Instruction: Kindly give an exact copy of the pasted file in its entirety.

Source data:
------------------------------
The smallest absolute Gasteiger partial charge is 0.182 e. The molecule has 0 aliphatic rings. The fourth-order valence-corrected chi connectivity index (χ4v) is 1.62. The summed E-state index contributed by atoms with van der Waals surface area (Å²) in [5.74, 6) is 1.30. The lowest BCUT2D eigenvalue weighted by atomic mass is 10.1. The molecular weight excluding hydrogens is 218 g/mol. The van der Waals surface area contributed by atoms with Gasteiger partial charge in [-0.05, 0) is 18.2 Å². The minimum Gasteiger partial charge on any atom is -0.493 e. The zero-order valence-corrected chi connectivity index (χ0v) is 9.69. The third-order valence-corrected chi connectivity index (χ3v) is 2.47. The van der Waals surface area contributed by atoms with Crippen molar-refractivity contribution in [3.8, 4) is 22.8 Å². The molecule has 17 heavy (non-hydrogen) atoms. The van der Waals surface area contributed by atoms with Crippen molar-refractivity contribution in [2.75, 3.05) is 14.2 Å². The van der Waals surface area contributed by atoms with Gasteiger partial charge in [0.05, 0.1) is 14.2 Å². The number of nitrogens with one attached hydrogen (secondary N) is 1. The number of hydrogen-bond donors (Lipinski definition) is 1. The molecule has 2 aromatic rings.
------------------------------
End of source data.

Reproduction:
The smallest absolute Gasteiger partial charge is 0.182 e. The molecule has 0 aliphatic rings. The fourth-order valence-corrected chi connectivity index (χ4v) is 1.62. The summed E-state index contributed by atoms with van der Waals surface area (Å²) in [5.74, 6) is 1.30. The lowest BCUT2D eigenvalue weighted by atomic mass is 10.1. The molecular weight excluding hydrogens is 218 g/mol. The van der Waals surface area contributed by atoms with Gasteiger partial charge in [-0.05, 0) is 18.2 Å². The minimum Gasteiger partial charge on any atom is -0.493 e. The zero-order valence-corrected chi connectivity index (χ0v) is 9.69. The third-order valence-corrected chi connectivity index (χ3v) is 2.47. The van der Waals surface area contributed by atoms with Crippen molar-refractivity contribution in [3.8, 4) is 22.8 Å². The molecule has 17 heavy (non-hydrogen) atoms. The van der Waals surface area contributed by atoms with Crippen molar-refractivity contribution in [2.75, 3.05) is 14.2 Å². The van der Waals surface area contributed by atoms with Gasteiger partial charge in [0.05, 0.1) is 14.2 Å². The number of nitrogens with one attached hydrogen (secondary N) is 1. The number of hydrogen-bond donors (Lipinski definition) is 1. The molecule has 2 aromatic rings.